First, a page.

In a further embodiment shown in FIGS. 36A and 36B, a base member 430 is provided having a plurality of rotatable rings. A top rotatable ring 432 can contain a flexible sealing member 434, similar to the flexible membranes described herein. In addition, in some embodiments, the sealing member 434 can include one or more sealing elements 442 disposed therethrough that can be integrally formed with the flexible sealing member 434. One or more other rotatable rings 436, for example, three rings 436′, 436″, 436′″ each can have sealing arms 438 extending therefrom and can be stacked one on top of the other beneath the sealing member 434. Each ring 436 can be individually rotatable relative to the other rings 436′, 436″, 436′″ and relative to the sealing member 434. Each of the sealing arms 438 can include a sealing element 440 positioned at one end thereof and configured to form a seal around an instrument inserted therethrough. In use, for example, an instrument can be inserted through the sealing element 442 in the sealing member 434, and into one of the sealing elements 440 in one of the rings 436. The instrument can be used to rotate each ring 436 as needed in a procedure, and the sealing member can flex, stretch, and bunch to allow the instrument to move while still maintaining a seal around the instrument.

Another exemplary embodiment of a surgical access device 800 is shown in FIGS. 39A-39B. The surgical access device 800 can have a housing 814 with one or more, for example three, triangular-shaped base members 802, 804, 806 stacked one on top of another. Each base member 802, 804, 806 can have at least one sealing element 808 and one or more, for example two, slit seals 810 disposed therein. Similar to the embodiment illustrated in FIG. 34A and 34B, surgical instruments can be inserted through the sealing element 808 in one base member 802, 804, 806 and can extend through the slit seals 810 in the other two base members to allow movement of the instrument within the sealing element 808 relative to the other base members while a seal is maintained. In addition, tracks 812 extending around the circumference of each base member 802, 804, 806 allows the base members 802, 804, 806 to be rotatable relative to each other and relative to the housing 814.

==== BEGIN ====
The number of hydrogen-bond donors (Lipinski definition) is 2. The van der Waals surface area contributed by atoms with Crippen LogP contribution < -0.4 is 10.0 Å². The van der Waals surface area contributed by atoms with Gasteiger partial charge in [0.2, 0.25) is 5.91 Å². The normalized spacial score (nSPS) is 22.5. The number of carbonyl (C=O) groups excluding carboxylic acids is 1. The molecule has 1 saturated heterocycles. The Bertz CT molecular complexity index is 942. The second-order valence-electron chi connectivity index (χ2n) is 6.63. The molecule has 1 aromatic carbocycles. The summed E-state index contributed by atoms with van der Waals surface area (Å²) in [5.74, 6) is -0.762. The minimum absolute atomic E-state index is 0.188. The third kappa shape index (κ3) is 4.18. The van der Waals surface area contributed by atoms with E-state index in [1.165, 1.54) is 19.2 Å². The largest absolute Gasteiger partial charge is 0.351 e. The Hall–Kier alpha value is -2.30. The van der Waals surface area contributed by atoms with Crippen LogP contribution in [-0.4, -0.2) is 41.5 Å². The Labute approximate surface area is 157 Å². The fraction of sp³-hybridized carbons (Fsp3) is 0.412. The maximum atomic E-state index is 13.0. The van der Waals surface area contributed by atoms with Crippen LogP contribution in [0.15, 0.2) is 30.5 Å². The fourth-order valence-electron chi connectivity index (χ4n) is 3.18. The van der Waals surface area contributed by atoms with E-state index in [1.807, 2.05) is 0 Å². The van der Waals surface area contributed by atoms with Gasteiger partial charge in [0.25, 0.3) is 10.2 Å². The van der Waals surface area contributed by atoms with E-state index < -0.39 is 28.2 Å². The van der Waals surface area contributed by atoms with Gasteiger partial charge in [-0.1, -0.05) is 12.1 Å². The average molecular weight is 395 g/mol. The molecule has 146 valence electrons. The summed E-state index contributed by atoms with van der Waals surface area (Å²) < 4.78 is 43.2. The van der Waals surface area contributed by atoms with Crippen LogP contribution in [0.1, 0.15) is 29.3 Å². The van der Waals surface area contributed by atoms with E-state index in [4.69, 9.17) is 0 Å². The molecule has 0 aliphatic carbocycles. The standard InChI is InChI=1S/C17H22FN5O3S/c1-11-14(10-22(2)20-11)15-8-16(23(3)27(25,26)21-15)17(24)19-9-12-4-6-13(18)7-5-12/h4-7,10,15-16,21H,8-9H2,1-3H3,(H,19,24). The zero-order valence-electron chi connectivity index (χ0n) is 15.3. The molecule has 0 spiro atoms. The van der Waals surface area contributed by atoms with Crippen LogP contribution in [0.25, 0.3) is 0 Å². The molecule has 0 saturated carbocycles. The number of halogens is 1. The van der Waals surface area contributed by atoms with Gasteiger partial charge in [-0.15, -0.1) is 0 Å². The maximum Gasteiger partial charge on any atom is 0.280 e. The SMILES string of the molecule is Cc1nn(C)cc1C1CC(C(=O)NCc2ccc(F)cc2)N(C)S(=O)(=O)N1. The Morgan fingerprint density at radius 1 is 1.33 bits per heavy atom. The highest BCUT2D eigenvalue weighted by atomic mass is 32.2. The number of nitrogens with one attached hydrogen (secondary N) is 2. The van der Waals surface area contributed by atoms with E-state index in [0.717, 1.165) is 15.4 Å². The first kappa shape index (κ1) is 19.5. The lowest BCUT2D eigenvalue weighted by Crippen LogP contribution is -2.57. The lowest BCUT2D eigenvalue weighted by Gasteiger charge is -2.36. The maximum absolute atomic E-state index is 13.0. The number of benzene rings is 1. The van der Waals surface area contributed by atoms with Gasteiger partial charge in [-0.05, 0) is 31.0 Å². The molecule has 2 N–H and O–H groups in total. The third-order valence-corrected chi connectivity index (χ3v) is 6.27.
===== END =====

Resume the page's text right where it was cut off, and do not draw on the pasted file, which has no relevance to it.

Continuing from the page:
In any of the embodiments described herein, any type of seal known in the art can be used to form a seal around a surgical instrument and/or to seal a channel of the sealing element such that a seal is formed when no instrument is inserted therethrough. Conical seals, such as those shown in FIGS. 5 and 6, can be used to form a seal around an instrument and are simply composed of conically shaped flexible membrane have an opening at an apex of the cone. In some embodiments, a gimbal seal, such as that shown in FIGS. 37A-37D, can be used. A gimbal seal can include a frame 450 that connects a sealing element 452 to a base member 454. The sealing element 452 can include a gimbal 456 and a sealing membrane 458 extending from the gimbal 456. The gimbal 456 can rotate and move in all directions within the frame 450 to allow a full range of movement for a surgical instrument inserted through the sealing element 452. The sealing membrane 458 can form a seal around an instrument inserted therethough and generally does not form a seal when no instrument is inserted therethrough.